Wall of Apathy Must Come Down

Wall of Apathy Must Come Down

Public sector CIOs need stronger support from senior management but can't get it because of an "Impenetrable Wall of Technical Apathy" according to a new report from Gartner.

The report, entitled "Government CIOs Must Gauge Executives' Understanding of Technology" says that to achieve positive results CIOs must be determine the "thickness" of the walls impeding their success and develop appropriate strategies.

Gartner has identified several variables which can determine a government CIOs success, apart from that individual's own competence. Of these it defines the three most important as the personal-trust relationship between the CIO and the chief executive officer (CEO), the IT management aptitude of the executives positioned above the CIO and the role of the CIO in command-and-control processes such as budgeting and procurement.

"At least one of these variables will be present in the organization of a successful CIO," Gartner says.

To help CIOs gauge their chances of success under whichever organizational model they are operating under, Gartner has introduced the concept of the "Impenetrable Wall of Technical Apathy (IWOTA)".

"As organizational conflicts arise and the CIO escalates the conflict to someone empowered to resolve it, there will often be an executive who simply doesn't understand the role of technology," a recent Gartner report says.

"The CIO will need to decide, in advance, which persons in the organization are averse to dealing with technology issues."

Under Gartner's scoring chart, CIOs can measure the "thickness" of the IWOTA for any people positioned above the CIO in the approval chain. The goal is to help them make strategic decisions about how to handle conflict. The chart assesses such factors as the executive's level of fear of, and understanding of technology; how much they care about the role of technology in the organization; their willingness to be educated about technology and other matters; their level of concern about day-to-day operations; their willingness to address and resolve conflicts and their ability to make non-policy decisions.

It says executives with a very low score may not readily understand or care about technology, but know management involves using the tools and assets available. It suggests these executives can be educated to understand and embrace technology, helping them become invaluable in resolving organizational and process conflicts, and CIOs should approach these individuals openly and confide in them.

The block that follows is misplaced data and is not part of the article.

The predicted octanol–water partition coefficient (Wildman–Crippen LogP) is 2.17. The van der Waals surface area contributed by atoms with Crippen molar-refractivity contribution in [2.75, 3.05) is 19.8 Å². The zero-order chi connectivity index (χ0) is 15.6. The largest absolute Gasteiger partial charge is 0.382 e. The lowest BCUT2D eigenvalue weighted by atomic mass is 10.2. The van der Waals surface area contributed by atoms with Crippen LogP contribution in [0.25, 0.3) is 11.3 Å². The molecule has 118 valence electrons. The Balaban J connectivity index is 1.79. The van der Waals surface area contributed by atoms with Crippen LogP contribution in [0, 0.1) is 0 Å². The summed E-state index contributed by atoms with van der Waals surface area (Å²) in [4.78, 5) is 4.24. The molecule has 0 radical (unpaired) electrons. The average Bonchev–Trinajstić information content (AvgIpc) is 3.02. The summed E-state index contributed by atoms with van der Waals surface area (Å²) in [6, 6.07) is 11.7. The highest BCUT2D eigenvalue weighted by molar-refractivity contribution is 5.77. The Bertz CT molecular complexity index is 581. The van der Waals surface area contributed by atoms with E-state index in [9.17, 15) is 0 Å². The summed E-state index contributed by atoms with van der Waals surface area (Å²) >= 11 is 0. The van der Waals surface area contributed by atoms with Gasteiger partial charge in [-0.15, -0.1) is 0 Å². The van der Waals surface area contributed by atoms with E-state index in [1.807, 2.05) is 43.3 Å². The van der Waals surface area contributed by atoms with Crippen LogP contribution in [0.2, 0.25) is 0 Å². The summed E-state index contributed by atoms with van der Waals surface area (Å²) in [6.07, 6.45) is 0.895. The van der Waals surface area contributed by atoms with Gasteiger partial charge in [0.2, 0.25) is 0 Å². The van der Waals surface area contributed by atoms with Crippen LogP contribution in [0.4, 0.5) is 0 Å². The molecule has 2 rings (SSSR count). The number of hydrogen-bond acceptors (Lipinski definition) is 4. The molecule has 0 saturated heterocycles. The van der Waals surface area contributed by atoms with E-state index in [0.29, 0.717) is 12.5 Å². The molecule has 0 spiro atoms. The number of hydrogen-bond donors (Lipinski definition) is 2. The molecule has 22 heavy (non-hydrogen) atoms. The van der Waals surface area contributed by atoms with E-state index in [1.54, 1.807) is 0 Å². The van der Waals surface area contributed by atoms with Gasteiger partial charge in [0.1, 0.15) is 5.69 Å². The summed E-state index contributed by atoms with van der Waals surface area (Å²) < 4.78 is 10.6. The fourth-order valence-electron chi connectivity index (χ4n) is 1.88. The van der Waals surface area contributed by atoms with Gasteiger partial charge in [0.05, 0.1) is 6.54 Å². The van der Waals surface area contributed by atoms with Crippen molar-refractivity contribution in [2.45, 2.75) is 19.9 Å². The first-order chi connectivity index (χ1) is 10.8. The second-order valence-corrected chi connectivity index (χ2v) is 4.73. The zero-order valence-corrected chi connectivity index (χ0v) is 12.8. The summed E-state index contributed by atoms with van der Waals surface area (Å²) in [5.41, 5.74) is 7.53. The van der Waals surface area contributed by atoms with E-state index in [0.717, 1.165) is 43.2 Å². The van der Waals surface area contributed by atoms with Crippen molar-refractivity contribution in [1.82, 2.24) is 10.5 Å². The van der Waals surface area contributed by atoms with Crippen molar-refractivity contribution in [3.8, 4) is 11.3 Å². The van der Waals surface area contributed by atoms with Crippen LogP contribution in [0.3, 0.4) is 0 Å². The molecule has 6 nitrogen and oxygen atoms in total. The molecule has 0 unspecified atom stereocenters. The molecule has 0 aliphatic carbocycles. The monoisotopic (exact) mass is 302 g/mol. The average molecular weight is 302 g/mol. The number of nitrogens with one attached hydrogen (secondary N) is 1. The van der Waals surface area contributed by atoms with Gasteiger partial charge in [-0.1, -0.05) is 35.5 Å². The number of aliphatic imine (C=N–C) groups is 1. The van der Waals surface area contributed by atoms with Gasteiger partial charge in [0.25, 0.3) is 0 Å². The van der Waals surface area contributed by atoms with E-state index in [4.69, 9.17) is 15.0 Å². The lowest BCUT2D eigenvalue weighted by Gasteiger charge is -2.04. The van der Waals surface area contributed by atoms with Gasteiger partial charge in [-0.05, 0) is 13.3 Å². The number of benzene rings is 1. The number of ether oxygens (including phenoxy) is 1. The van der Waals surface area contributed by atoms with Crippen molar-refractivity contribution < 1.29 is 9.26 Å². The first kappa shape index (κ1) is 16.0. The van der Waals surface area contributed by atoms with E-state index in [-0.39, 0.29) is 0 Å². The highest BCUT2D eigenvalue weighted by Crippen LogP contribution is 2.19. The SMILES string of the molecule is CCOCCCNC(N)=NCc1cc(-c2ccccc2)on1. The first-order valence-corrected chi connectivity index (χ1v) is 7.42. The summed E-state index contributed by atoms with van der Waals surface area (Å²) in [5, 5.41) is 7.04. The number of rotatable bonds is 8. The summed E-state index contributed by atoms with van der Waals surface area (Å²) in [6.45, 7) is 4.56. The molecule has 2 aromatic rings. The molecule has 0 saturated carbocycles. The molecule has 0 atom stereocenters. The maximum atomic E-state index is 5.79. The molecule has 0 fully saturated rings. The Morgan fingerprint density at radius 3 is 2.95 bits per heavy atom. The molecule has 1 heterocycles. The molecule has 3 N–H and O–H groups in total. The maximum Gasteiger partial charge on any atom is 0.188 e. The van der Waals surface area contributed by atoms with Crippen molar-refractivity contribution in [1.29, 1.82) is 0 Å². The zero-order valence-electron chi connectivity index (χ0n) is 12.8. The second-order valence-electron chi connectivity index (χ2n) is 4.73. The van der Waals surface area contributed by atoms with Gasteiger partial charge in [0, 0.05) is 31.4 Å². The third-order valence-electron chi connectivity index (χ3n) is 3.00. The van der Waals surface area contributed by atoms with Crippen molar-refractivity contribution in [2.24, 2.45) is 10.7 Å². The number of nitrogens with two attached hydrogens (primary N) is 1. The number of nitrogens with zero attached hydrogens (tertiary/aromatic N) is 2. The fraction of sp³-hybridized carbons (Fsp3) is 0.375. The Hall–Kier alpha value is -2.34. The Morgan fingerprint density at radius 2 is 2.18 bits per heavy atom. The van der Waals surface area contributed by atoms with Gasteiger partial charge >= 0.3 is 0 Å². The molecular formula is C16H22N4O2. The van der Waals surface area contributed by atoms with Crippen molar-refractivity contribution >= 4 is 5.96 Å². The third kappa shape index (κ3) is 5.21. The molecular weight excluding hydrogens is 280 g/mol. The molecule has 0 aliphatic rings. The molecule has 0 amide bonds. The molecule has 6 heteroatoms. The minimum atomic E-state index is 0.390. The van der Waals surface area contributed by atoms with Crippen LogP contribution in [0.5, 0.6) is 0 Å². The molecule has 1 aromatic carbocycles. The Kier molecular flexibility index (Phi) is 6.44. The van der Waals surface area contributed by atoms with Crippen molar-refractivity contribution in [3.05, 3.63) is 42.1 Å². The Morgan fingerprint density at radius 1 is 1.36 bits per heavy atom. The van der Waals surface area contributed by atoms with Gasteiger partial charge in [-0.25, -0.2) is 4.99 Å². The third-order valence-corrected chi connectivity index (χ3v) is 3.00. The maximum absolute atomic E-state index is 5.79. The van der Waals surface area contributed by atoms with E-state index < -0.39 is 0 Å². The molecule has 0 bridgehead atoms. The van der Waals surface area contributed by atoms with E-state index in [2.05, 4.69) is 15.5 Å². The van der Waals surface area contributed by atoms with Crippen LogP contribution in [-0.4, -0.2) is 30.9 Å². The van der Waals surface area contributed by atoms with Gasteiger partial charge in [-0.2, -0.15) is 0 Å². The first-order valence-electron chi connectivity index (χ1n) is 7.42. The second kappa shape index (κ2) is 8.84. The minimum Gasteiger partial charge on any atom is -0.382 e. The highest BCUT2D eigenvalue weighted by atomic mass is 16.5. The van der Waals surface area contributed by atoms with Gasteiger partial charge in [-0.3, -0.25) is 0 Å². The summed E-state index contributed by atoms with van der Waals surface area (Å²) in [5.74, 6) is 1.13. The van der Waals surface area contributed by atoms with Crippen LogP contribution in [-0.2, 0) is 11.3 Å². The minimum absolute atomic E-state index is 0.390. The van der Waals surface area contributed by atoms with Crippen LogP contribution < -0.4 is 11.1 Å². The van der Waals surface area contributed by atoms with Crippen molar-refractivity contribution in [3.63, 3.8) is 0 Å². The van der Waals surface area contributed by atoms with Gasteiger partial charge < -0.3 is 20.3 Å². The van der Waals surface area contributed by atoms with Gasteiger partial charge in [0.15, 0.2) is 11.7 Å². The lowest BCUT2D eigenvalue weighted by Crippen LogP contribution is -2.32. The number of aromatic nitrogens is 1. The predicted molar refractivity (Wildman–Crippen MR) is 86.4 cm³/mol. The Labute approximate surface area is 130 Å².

The report suggests CIOs will find those in the middle harder to turn on to new unfamiliar issues. As a result, CIOs should initially approach these individuals only about issues that are unrelated to technology (such as policy objective clarification, process disputes and organizational conflicts), and begin to try to educate them about the role that technology can play in the success of the organization only once a dialogue has been opened.

Higher scoring executives, it maintains, are usually marginal executives who are not technically literate.

"They tend to avoid issues outside their own area of expertise and prefer to remain involved in relatively high policy-level decisions rather than day-to-day operations. . . . For a CIO, cracking their IWOTA will be very difficult and may require that the CIO seek other avenues for conflict resolution, such as legislative leaders, business process owners (for example, budget or HR) or executives higher than them in the organization but not necessarily directly above them.

Then there are those top scorers, who are typically ineffective executives who are much more concerned about creating a vision and leaving the details to others. They tend to be indecisive and are averse to holding meetings at which conflict might occur.

"These individuals would be open to learning about technology only at the highest policy level and with direct implications for an election. Many in these positions are political confidants of the CEO and have little or no prior experience at running large organizations. CIOs should avoid reporting relationships with these individuals at all costs (even if it means accepting a lower-level reporting relationship in the government). If conflicts arise, the CIO should attempt to settle them with the antagonist, because the status quo is unlikely to change in favour of the CIO," Gartner says.

A CIO should generate an IWOTA score not only for his or her own manager, but for all executives above the CIO, including the CEO, it says.

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